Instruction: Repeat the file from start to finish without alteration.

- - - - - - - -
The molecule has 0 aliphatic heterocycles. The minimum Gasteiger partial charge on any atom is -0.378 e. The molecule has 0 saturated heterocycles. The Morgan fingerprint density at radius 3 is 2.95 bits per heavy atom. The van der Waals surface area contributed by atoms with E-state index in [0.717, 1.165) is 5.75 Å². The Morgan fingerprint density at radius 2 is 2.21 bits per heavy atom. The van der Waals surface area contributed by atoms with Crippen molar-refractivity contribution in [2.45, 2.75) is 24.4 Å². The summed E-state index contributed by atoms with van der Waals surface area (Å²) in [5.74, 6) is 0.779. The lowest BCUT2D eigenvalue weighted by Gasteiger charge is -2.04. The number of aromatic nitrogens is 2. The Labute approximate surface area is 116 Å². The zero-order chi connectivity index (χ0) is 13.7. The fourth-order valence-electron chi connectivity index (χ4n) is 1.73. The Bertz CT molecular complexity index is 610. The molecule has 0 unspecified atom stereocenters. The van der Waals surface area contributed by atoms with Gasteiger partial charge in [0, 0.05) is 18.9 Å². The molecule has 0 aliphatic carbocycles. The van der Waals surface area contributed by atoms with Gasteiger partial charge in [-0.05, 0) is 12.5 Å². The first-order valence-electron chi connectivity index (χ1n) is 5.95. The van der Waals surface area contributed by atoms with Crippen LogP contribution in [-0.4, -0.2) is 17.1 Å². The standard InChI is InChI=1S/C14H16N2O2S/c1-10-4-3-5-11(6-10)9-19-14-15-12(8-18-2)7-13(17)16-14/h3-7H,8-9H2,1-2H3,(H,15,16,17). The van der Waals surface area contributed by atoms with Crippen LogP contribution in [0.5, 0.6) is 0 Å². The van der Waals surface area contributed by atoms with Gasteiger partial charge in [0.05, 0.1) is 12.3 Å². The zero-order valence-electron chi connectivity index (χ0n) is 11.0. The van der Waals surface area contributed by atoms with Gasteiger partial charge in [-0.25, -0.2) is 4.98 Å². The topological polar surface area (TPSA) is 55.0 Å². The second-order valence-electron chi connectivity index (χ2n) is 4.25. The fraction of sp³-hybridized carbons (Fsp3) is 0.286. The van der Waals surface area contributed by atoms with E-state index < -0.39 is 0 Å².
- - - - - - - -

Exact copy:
The molecule has 0 aliphatic heterocycles. The minimum Gasteiger partial charge on any atom is -0.378 e. The molecule has 0 saturated heterocycles. The Morgan fingerprint density at radius 3 is 2.95 bits per heavy atom. The van der Waals surface area contributed by atoms with E-state index in [0.717, 1.165) is 5.75 Å². The Morgan fingerprint density at radius 2 is 2.21 bits per heavy atom. The van der Waals surface area contributed by atoms with Crippen molar-refractivity contribution in [2.45, 2.75) is 24.4 Å². The summed E-state index contributed by atoms with van der Waals surface area (Å²) in [5.74, 6) is 0.779. The lowest BCUT2D eigenvalue weighted by Gasteiger charge is -2.04. The number of aromatic nitrogens is 2. The Labute approximate surface area is 116 Å². The zero-order chi connectivity index (χ0) is 13.7. The fourth-order valence-electron chi connectivity index (χ4n) is 1.73. The Bertz CT molecular complexity index is 610. The molecule has 0 unspecified atom stereocenters. The van der Waals surface area contributed by atoms with Gasteiger partial charge in [0, 0.05) is 18.9 Å². The molecule has 0 aliphatic carbocycles. The van der Waals surface area contributed by atoms with Gasteiger partial charge in [-0.05, 0) is 12.5 Å². The first-order valence-electron chi connectivity index (χ1n) is 5.95. The van der Waals surface area contributed by atoms with Crippen LogP contribution in [-0.4, -0.2) is 17.1 Å². The standard InChI is InChI=1S/C14H16N2O2S/c1-10-4-3-5-11(6-10)9-19-14-15-12(8-18-2)7-13(17)16-14/h3-7H,8-9H2,1-2H3,(H,15,16,17). The van der Waals surface area contributed by atoms with Crippen LogP contribution in [0.5, 0.6) is 0 Å². The van der Waals surface area contributed by atoms with Gasteiger partial charge in [0.05, 0.1) is 12.3 Å². The zero-order valence-electron chi connectivity index (χ0n) is 11.0. The van der Waals surface area contributed by atoms with Gasteiger partial charge in [-0.25, -0.2) is 4.98 Å². The topological polar surface area (TPSA) is 55.0 Å². The second-order valence-electron chi connectivity index (χ2n) is 4.25. The fraction of sp³-hybridized carbons (Fsp3) is 0.286. The van der Waals surface area contributed by atoms with E-state index < -0.39 is 0 Å².